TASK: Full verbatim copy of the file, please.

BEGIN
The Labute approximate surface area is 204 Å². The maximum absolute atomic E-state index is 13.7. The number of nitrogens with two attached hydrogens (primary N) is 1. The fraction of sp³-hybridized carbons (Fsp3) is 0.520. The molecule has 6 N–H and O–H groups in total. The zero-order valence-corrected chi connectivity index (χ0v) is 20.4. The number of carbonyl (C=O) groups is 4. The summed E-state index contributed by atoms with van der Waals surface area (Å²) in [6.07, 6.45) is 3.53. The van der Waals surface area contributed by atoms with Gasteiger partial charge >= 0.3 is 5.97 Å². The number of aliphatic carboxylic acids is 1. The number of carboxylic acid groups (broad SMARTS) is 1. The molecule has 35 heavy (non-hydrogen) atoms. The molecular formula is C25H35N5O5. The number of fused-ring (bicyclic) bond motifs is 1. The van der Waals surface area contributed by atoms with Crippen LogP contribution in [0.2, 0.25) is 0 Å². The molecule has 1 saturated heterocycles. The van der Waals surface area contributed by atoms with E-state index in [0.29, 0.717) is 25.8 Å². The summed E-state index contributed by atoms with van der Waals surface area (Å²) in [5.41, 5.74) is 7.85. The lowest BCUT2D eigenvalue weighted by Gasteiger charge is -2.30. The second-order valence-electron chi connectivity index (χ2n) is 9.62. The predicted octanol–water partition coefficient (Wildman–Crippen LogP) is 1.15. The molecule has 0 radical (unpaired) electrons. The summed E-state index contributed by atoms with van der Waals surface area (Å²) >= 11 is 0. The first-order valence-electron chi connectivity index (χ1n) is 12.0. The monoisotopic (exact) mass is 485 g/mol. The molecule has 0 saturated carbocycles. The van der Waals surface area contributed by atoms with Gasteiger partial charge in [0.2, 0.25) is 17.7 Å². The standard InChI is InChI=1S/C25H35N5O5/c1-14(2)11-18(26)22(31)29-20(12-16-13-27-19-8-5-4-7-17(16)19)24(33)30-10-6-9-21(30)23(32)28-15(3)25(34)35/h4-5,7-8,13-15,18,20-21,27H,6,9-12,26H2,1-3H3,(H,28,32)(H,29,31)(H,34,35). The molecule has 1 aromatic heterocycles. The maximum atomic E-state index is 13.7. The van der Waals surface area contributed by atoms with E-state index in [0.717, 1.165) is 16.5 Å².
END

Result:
The Labute approximate surface area is 204 Å². The maximum absolute atomic E-state index is 13.7. The number of nitrogens with two attached hydrogens (primary N) is 1. The fraction of sp³-hybridized carbons (Fsp3) is 0.520. The molecule has 6 N–H and O–H groups in total. The zero-order valence-corrected chi connectivity index (χ0v) is 20.4. The number of carbonyl (C=O) groups is 4. The summed E-state index contributed by atoms with van der Waals surface area (Å²) in [6.07, 6.45) is 3.53. The van der Waals surface area contributed by atoms with Gasteiger partial charge >= 0.3 is 5.97 Å². The number of aliphatic carboxylic acids is 1. The number of carboxylic acid groups (broad SMARTS) is 1. The molecule has 35 heavy (non-hydrogen) atoms. The molecular formula is C25H35N5O5. The number of fused-ring (bicyclic) bond motifs is 1. The van der Waals surface area contributed by atoms with Crippen LogP contribution in [0.2, 0.25) is 0 Å². The molecule has 1 saturated heterocycles. The van der Waals surface area contributed by atoms with E-state index in [0.29, 0.717) is 25.8 Å². The summed E-state index contributed by atoms with van der Waals surface area (Å²) in [5.41, 5.74) is 7.85. The lowest BCUT2D eigenvalue weighted by Gasteiger charge is -2.30. The second-order valence-electron chi connectivity index (χ2n) is 9.62. The predicted octanol–water partition coefficient (Wildman–Crippen LogP) is 1.15. The molecule has 0 radical (unpaired) electrons. The summed E-state index contributed by atoms with van der Waals surface area (Å²) >= 11 is 0. The first-order valence-electron chi connectivity index (χ1n) is 12.0. The monoisotopic (exact) mass is 485 g/mol. The molecule has 0 saturated carbocycles. The van der Waals surface area contributed by atoms with Gasteiger partial charge in [0.2, 0.25) is 17.7 Å². The standard InChI is InChI=1S/C25H35N5O5/c1-14(2)11-18(26)22(31)29-20(12-16-13-27-19-8-5-4-7-17(16)19)24(33)30-10-6-9-21(30)23(32)28-15(3)25(34)35/h4-5,7-8,13-15,18,20-21,27H,6,9-12,26H2,1-3H3,(H,28,32)(H,29,31)(H,34,35). The molecule has 1 aromatic heterocycles. The maximum atomic E-state index is 13.7. The van der Waals surface area contributed by atoms with E-state index in [0.717, 1.165) is 16.5 Å².